Find out from him if all that is true; I shall be obliged.
Dear friend, you shall have your information. I asked Peyrat last evening, I am writing today to Barbes who will answer directly to you.
Where do you think I have come from? From Normandy. A charming opportunity took me there six days ago. I had been enchanted with Jumieges. This time I saw Etretat, Yport, the prettiest of all the villages, Fecamp, Saint-Valery, which I knew, and Dieppe, which dazzled me; the environs, the chateau d’Arques, Limes, what a country! And I went back and forth twice within two steps of Croisset and I sent you some big kisses; always ready to return with you to the seaside or to talk with you at your house when you are free. If I had been alone, I should have bought an old guitar and should have sung a ballad under your mother’s window. But I could not take a large family to you.
I am returning to Nohant and I embrace you with all my heart.
I think that the Bois-Dore is going well, but I don’t know anything about it. I have a way of my own of being in Paris, namely, being at the seaside, which does not keep me informed of what is going on. But I gathered gentians in the long grass of the immense Roman fort of Limes where I had quite a stunning view of the sea. I walked out like an old horse, but I am returning quite frisky.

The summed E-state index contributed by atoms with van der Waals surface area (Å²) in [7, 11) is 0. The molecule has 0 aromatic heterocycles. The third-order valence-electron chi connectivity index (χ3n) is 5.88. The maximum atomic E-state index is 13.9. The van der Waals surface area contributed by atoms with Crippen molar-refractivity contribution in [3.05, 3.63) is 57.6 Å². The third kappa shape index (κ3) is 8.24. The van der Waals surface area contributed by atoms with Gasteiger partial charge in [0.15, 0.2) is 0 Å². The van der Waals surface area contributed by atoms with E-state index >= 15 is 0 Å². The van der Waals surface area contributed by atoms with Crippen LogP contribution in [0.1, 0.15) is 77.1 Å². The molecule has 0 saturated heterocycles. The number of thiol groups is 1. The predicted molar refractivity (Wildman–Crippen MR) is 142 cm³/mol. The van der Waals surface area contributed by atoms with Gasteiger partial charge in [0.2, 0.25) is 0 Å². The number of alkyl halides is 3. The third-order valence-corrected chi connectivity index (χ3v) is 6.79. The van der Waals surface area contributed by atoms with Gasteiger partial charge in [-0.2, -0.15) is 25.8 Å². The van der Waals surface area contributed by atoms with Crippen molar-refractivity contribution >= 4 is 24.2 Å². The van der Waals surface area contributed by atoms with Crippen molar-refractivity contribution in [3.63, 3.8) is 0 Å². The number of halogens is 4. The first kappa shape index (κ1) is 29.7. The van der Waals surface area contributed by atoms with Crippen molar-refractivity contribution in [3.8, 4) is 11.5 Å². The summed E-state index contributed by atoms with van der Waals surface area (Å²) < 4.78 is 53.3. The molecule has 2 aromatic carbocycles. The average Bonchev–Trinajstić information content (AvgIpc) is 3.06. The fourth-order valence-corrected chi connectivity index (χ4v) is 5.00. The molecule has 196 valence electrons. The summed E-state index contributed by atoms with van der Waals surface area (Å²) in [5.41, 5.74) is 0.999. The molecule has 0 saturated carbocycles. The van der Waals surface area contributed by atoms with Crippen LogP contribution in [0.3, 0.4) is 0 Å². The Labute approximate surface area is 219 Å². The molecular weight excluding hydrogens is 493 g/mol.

LXVIII. TO GEORGE SAND
At last, at last, I have news of you, dear master, and good news, which is doubly agreeable.
I am planning to return to my home in the country with Madame Sand, and my mother hopes that will be the case. What do you say? For, with all that goes on, we never see each other, confound it!
As for my moving, it is not that I lack the desire of being free to move about. But I should be lost if I stirred before I finish my novel. Your friend is a man of wax; everything gets imprinted on him, is encrusted on him, penetrates him. If I should visit you, I should think of nothing but you and yours, your house, your country, the appearance of the people I had met, etc. I require great efforts to gather myself together; I always tend to scatter myself. That is why, dear adored master, I deprive myself of going to sit down to dream aloud in your house. But, in the summer or autumn of 1869, you shall see what a fine commercial traveller I am, once let loose to the open air. I am abject, I warn you.
As to news, there is a quiet once more since the Kerveguen incident has died its beautiful death. Was it not a farce? and silly?
Sainte-Beuve is preparing a lecture on the press law. He is better, decidedly. I dined Tuesday with Renan. He was marvellously witty and eloquent, and artistic! as I have never seen him. Have you read his new book? His preface causes talk. My poor Theo worries me. I do not think him strong.